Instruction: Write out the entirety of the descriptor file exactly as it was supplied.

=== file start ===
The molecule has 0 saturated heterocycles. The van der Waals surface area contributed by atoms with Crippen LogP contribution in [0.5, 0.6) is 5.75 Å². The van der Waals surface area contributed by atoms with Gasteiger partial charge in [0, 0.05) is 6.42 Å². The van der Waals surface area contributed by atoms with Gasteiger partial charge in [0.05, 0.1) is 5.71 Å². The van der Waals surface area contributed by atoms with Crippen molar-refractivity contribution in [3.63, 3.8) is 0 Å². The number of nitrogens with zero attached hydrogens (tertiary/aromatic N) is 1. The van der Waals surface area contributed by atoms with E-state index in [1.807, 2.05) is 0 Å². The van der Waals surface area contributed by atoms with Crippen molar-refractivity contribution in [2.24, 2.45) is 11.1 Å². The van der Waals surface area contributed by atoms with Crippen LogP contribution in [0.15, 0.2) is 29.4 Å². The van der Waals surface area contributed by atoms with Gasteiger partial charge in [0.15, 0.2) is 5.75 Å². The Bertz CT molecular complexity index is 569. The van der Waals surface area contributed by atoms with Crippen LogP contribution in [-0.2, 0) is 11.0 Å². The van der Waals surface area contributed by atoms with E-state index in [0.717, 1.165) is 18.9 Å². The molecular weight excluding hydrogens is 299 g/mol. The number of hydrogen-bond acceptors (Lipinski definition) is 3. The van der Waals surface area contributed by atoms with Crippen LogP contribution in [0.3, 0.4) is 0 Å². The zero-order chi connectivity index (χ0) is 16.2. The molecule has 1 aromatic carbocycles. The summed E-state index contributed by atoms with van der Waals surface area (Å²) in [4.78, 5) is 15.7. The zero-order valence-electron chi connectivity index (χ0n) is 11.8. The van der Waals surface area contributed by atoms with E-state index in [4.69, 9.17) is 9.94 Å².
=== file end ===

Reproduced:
The molecule has 0 saturated heterocycles. The van der Waals surface area contributed by atoms with Crippen LogP contribution in [0.5, 0.6) is 5.75 Å². The van der Waals surface area contributed by atoms with Gasteiger partial charge in [0, 0.05) is 6.42 Å². The van der Waals surface area contributed by atoms with Gasteiger partial charge in [0.05, 0.1) is 5.71 Å². The van der Waals surface area contributed by atoms with Crippen molar-refractivity contribution in [3.63, 3.8) is 0 Å². The number of nitrogens with zero attached hydrogens (tertiary/aromatic N) is 1. The van der Waals surface area contributed by atoms with E-state index in [1.807, 2.05) is 0 Å². The van der Waals surface area contributed by atoms with Crippen molar-refractivity contribution in [2.24, 2.45) is 11.1 Å². The van der Waals surface area contributed by atoms with Crippen LogP contribution in [0.15, 0.2) is 29.4 Å². The van der Waals surface area contributed by atoms with Gasteiger partial charge in [0.15, 0.2) is 5.75 Å². The Bertz CT molecular complexity index is 569. The van der Waals surface area contributed by atoms with Crippen LogP contribution in [-0.2, 0) is 11.0 Å². The van der Waals surface area contributed by atoms with E-state index in [0.717, 1.165) is 18.9 Å². The molecular weight excluding hydrogens is 299 g/mol. The number of hydrogen-bond acceptors (Lipinski definition) is 3. The van der Waals surface area contributed by atoms with Crippen LogP contribution in [0.3, 0.4) is 0 Å². The zero-order chi connectivity index (χ0) is 16.2. The molecule has 1 aromatic carbocycles. The summed E-state index contributed by atoms with van der Waals surface area (Å²) in [4.78, 5) is 15.7. The zero-order valence-electron chi connectivity index (χ0n) is 11.8. The van der Waals surface area contributed by atoms with E-state index in [4.69, 9.17) is 9.94 Å².